With the newest generation, we’ve made several large changes with the goal of making it much easier for new contributors to get involved and for old contributors to maintain mature code bases.
One of the biggest ones is fully embracing Reverse Domain Name Notation (RDNN). Because of our long history, new contributors might find that when they, for example, clone
elementary/files the binary name of the project is
pantheon-files, the .desktop is called
org.pantheon.files, and settings are stored at
net.launchpad.marlin. When all naming is RDNN based, new contributors can easily predict that the names of binaries, .desktops, GSettings paths, etc will always be, for example,
io.elementary.files. This also guarantees that we don’t have file naming conflicts with packages from our upstreams like Debian or Ubuntu. You can read more about that in Cassidy’s previous article, “Cleaning Up App Codenames”.
We’re also pushing to have a consistent source tree directory structure with standard files like
Application.vala in the
src directory which contains the Application class (imagine that!), an expectation that you can find .desktops and appdata.xml in the
data directory, etc. This makes it easier for developers working on multiple projects to quickly find common files across projects.
Gen III apps also make use of GResources for custom assets like icons, images, and CSS instead of installing files to the filesystem. This is important both for ensuring that these assets don’t cause packaging conflicts if installed to a system directory like the hicolor icon directory and for reducing IO errors and increasing performance.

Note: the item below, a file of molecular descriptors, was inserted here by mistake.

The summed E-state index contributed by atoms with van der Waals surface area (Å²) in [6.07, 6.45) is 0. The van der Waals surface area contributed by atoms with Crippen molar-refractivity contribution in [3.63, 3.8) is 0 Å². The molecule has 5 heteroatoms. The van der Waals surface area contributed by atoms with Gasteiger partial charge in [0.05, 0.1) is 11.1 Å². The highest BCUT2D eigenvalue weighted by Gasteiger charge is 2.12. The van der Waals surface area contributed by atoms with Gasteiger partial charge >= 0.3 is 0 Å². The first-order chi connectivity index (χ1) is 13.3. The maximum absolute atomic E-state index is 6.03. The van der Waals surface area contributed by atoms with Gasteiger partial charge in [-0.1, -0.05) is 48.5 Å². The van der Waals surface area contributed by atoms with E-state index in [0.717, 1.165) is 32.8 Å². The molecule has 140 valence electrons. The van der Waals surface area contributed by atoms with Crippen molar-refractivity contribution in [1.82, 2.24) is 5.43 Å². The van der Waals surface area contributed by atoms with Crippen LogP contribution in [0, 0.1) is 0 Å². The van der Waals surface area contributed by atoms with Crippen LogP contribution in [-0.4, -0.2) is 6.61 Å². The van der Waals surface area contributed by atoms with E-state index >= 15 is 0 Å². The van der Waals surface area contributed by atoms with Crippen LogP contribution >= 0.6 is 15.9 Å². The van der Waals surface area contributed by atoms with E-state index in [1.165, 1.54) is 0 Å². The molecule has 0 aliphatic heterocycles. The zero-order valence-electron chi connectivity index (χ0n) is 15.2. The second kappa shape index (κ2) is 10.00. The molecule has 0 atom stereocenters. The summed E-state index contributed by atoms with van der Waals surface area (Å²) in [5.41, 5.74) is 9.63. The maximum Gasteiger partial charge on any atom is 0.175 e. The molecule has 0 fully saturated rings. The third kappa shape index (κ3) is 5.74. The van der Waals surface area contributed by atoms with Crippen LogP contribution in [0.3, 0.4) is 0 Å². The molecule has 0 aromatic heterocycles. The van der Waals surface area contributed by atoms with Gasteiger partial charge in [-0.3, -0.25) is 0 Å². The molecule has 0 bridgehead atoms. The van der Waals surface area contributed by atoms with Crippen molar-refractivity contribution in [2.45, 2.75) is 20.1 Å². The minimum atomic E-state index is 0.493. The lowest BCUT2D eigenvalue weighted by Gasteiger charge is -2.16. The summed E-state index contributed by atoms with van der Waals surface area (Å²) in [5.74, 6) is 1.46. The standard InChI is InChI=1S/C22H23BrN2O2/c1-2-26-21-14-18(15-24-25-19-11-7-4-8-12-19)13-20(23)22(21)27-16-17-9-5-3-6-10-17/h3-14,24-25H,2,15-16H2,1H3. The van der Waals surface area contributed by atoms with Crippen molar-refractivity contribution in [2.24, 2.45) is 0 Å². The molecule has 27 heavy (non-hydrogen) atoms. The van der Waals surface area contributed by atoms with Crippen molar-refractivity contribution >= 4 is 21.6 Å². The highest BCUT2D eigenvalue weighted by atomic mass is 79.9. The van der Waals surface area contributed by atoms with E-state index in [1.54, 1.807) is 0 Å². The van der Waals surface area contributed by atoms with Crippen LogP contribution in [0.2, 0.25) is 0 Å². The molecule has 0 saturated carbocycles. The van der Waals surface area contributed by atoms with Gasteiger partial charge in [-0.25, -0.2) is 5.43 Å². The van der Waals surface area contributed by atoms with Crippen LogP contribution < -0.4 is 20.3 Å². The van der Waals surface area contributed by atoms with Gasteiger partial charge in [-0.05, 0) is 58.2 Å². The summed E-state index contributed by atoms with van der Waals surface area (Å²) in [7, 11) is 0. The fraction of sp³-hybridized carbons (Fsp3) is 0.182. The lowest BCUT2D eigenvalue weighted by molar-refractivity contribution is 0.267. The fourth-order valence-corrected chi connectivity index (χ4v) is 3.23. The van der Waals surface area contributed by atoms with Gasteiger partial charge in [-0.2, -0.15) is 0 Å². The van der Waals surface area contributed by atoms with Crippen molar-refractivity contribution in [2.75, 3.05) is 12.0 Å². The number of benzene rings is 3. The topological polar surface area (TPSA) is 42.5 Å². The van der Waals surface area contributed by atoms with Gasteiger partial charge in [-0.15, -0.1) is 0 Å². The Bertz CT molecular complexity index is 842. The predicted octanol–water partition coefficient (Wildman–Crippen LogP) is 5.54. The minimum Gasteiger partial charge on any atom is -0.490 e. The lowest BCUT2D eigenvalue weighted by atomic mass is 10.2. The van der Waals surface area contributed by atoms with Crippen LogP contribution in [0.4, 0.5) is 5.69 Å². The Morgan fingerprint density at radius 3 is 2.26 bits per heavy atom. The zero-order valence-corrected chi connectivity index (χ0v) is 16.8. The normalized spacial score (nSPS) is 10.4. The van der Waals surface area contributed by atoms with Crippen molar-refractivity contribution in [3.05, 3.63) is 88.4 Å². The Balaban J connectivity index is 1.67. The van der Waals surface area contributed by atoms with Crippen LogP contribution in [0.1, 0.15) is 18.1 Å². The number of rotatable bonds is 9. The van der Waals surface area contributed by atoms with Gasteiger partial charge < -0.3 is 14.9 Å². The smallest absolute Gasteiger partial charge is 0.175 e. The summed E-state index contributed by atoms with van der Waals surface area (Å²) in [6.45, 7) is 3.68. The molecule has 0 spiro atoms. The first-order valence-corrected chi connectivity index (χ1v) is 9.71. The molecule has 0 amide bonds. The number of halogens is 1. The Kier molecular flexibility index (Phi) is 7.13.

You’ll also notice many Gen III apps making much more comprehensive use of Gtk.CSS to provide branding, including things like more stylized typefaces and colored HeaderBars. You can read more about some of the tools available to developers here in our most recent Developer Tips article.
We talked last year about embracing new metadata standards in the form of AppStream and ditching “About” dialogs. We’ll be continuing down this path and are currently investigating new standards like OARS which would allow new forms of Parental Controls and ensure that users have more control over the kind of content that is consumed on their devices.
We’ve also made a ton of progress with building all of our apps with Meson and have contributed patches upstream for better Vala support and localization tools. You can read more about that here.
Last, but not least, we’ve made much more comprehensive use of automated testing in the form of Travis CI on GitHub and Flightcheck, our testing solution for AppCenter Dashboard. Continuous testing in addition to code review helps us to keep code and metadata quality high and avoid introducing regressions. At the moment, we’re testing a continuous version of Flightcheck to make it easier for anyone to run the full suite of elementary-maintained tests with Travis. More on that soon.
We also hope to deliver more tools and better documentation throughout the Juno cycle, so stay tuned here to our blog for more info about how you too can deliver killer Open Source apps.
Thanks to all of our supporters, backers, and customers! Your contributions make elementary possible. If you’d like to help build and improve elementary OS, don’t hesitate to Get Involved.